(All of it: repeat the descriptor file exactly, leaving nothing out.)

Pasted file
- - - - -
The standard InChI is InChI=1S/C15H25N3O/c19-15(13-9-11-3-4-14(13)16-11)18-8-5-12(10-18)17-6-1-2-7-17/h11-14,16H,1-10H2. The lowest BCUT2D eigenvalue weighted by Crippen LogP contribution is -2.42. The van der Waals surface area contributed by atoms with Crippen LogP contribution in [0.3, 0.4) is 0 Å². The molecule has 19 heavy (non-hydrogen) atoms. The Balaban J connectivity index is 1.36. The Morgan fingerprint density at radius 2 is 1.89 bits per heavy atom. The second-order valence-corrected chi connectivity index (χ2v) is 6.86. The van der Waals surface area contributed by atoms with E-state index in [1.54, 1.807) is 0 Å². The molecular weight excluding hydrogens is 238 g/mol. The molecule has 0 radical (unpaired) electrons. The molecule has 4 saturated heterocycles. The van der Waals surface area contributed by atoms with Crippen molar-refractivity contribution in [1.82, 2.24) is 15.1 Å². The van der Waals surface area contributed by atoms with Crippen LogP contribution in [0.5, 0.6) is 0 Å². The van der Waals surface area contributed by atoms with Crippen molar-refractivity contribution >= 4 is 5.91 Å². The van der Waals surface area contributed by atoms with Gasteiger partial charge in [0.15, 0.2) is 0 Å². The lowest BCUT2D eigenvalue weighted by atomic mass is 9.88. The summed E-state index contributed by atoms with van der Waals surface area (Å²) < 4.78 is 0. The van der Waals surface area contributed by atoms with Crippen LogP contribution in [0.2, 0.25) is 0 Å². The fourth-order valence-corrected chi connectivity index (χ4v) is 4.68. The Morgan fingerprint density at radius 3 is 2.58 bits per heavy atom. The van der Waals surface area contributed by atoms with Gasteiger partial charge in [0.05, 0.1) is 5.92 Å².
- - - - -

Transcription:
The standard InChI is InChI=1S/C15H25N3O/c19-15(13-9-11-3-4-14(13)16-11)18-8-5-12(10-18)17-6-1-2-7-17/h11-14,16H,1-10H2. The lowest BCUT2D eigenvalue weighted by Crippen LogP contribution is -2.42. The van der Waals surface area contributed by atoms with Crippen LogP contribution in [0.3, 0.4) is 0 Å². The molecule has 19 heavy (non-hydrogen) atoms. The Balaban J connectivity index is 1.36. The Morgan fingerprint density at radius 2 is 1.89 bits per heavy atom. The second-order valence-corrected chi connectivity index (χ2v) is 6.86. The van der Waals surface area contributed by atoms with E-state index in [1.54, 1.807) is 0 Å². The molecular weight excluding hydrogens is 238 g/mol. The molecule has 0 radical (unpaired) electrons. The molecule has 4 saturated heterocycles. The van der Waals surface area contributed by atoms with Crippen molar-refractivity contribution in [1.82, 2.24) is 15.1 Å². The van der Waals surface area contributed by atoms with Crippen LogP contribution in [0.5, 0.6) is 0 Å². The van der Waals surface area contributed by atoms with Crippen molar-refractivity contribution >= 4 is 5.91 Å². The van der Waals surface area contributed by atoms with Gasteiger partial charge in [0.15, 0.2) is 0 Å². The lowest BCUT2D eigenvalue weighted by atomic mass is 9.88. The summed E-state index contributed by atoms with van der Waals surface area (Å²) < 4.78 is 0. The van der Waals surface area contributed by atoms with Crippen LogP contribution in [0.2, 0.25) is 0 Å². The fourth-order valence-corrected chi connectivity index (χ4v) is 4.68. The Morgan fingerprint density at radius 3 is 2.58 bits per heavy atom. The van der Waals surface area contributed by atoms with Gasteiger partial charge in [0.05, 0.1) is 5.92 Å².